Nonetheless, today I have gathered information to help us understand what is/has happened with Senate Bill 10. The essence of its changes is encapsulated in these recent words by Senate President Joe Negron about the bill:
“Harmful discharges from Lake Okeechobee have flooded communities on the St. Lucie and Caloosahatchee Rivers with massive amounts of toxic algae that destroyed estuaries and harmed the local and state economies. Unfortunately, incidences like these are not unique in our state and are a symptom of the lack of attention to water resource development. The lost summer must be a wakeup call for all Floridians.”
Powerful words from a Senate President. And between the lines we see that he is trying to build bridges to garner more support…as the powers that be have been repeatedly clubbing the bill over the head, in form with their outdated ideology.
So the bill has changed, it may be slightly wounded but it is still alive, and the dramatic destruction of our St Lucie/Indian River Lagoon has become the seed of change for our entire state. Wow. This is fitting as Martin County has a history of inspiring change and being a leader when it comes to the environment.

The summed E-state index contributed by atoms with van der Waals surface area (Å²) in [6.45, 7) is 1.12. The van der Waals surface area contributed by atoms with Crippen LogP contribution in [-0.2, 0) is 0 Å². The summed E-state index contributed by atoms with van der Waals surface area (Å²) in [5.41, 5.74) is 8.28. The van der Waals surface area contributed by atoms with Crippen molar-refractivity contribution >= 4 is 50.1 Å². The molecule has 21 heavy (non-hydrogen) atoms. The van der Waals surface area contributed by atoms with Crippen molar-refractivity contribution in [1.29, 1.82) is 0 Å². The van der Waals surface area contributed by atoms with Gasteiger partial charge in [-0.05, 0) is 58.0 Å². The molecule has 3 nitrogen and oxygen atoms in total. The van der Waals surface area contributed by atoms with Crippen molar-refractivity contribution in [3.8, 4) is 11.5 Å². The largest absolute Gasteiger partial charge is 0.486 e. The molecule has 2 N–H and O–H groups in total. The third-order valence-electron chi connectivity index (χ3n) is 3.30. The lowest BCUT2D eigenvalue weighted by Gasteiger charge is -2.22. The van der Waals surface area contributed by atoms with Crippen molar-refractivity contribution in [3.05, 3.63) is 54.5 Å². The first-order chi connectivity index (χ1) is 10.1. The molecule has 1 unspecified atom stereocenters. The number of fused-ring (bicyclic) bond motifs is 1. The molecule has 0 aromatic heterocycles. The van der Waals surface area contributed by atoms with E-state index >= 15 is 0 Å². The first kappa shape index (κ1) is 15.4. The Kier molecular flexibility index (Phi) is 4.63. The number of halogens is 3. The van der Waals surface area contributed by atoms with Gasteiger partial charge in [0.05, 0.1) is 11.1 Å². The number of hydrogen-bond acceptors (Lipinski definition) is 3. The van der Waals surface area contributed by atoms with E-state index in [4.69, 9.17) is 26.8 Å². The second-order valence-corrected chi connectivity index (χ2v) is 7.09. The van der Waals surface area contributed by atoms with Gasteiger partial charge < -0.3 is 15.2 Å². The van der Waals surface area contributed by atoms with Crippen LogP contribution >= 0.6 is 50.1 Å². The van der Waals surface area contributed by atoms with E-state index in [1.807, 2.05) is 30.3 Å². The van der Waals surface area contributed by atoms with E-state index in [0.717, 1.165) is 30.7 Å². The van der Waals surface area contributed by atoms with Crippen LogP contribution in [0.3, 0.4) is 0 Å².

Ernest Lyons, the great “Stuart News” newspaper man, and others are in their graves smiling I am sure. He may even be smoking a cigar.
Nonetheless, we must remain the epicenter of this state-wide change…we must keep foucs.
The toxic destruction from Lake Okeechobee is a not by accident, but a rather a state and federally sponsored decision embedded in a power culture that has ruled for over one-hundred years. It is time to crack this wide open, thus even though the bill is morphing Senate Bill 10 must keep the EAA land purchase and reservoir component.
And although it has grown to include others, it still has this critical component.
The Florida Wildlife Federation states:
“Unfortunately SB10 has been substantially amended to include funding for water supply developments (pipes and pumps)…The bill changes the direction of the state’s major land acquisition programs from conservation purposes, to acquisition and improvements to land and water areas to protect, restore, and DEVELOP, water resources…These amendments are concerning…” I trust FWF’s concerns are warranted and should be looked at.
Now for the fun part! Below you can compare the two bills, it has gone from 14 to 27 pages!
The press releases following help interpret the bill’s intent. Below the Florida Senate links are two reporter’s insights that I feel are quite helpful, Isadora Rangel of TCPalm and Nancy Smith from Sunshine State News.